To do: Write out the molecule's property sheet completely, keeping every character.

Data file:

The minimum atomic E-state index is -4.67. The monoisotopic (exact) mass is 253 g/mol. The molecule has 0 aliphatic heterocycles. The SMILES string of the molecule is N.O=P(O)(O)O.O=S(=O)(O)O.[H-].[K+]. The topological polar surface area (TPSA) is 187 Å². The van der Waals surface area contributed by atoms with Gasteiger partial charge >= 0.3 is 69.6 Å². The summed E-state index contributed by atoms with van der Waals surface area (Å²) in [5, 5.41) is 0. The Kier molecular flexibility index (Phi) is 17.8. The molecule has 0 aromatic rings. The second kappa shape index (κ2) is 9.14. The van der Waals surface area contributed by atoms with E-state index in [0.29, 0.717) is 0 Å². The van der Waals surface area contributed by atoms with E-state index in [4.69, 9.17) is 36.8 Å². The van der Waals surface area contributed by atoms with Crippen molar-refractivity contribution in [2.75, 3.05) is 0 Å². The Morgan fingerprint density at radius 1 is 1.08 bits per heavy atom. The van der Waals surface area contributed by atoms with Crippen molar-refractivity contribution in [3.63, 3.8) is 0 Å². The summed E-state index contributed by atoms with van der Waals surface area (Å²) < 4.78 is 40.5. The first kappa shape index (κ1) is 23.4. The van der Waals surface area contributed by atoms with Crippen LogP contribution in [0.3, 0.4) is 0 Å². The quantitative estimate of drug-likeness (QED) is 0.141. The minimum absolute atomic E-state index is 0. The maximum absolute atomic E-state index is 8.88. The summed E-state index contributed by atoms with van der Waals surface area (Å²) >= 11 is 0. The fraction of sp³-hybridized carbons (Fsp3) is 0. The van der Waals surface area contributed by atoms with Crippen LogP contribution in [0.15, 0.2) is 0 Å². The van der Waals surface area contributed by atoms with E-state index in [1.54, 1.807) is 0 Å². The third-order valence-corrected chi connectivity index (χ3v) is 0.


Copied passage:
The minimum atomic E-state index is -4.67. The monoisotopic (exact) mass is 253 g/mol. The molecule has 0 aliphatic heterocycles. The SMILES string of the molecule is N.O=P(O)(O)O.O=S(=O)(O)O.[H-].[K+]. The topological polar surface area (TPSA) is 187 Å². The van der Waals surface area contributed by atoms with Gasteiger partial charge >= 0.3 is 69.6 Å². The summed E-state index contributed by atoms with van der Waals surface area (Å²) in [5, 5.41) is 0. The Kier molecular flexibility index (Phi) is 17.8. The molecule has 0 aromatic rings. The second kappa shape index (κ2) is 9.14. The van der Waals surface area contributed by atoms with E-state index in [0.29, 0.717) is 0 Å². The van der Waals surface area contributed by atoms with E-state index in [4.69, 9.17) is 36.8 Å². The van der Waals surface area contributed by atoms with Crippen molar-refractivity contribution in [2.75, 3.05) is 0 Å². The Morgan fingerprint density at radius 1 is 1.08 bits per heavy atom. The van der Waals surface area contributed by atoms with Crippen molar-refractivity contribution in [3.63, 3.8) is 0 Å². The summed E-state index contributed by atoms with van der Waals surface area (Å²) < 4.78 is 40.5. The first kappa shape index (κ1) is 23.4. The van der Waals surface area contributed by atoms with Crippen LogP contribution in [0.3, 0.4) is 0 Å². The quantitative estimate of drug-likeness (QED) is 0.141. The minimum absolute atomic E-state index is 0. The maximum absolute atomic E-state index is 8.88. The summed E-state index contributed by atoms with van der Waals surface area (Å²) >= 11 is 0. The fraction of sp³-hybridized carbons (Fsp3) is 0. The van der Waals surface area contributed by atoms with Crippen LogP contribution in [0.15, 0.2) is 0 Å². The van der Waals surface area contributed by atoms with E-state index in [1.54, 1.807) is 0 Å². The third-order valence-corrected chi connectivity index (χ3v) is 0.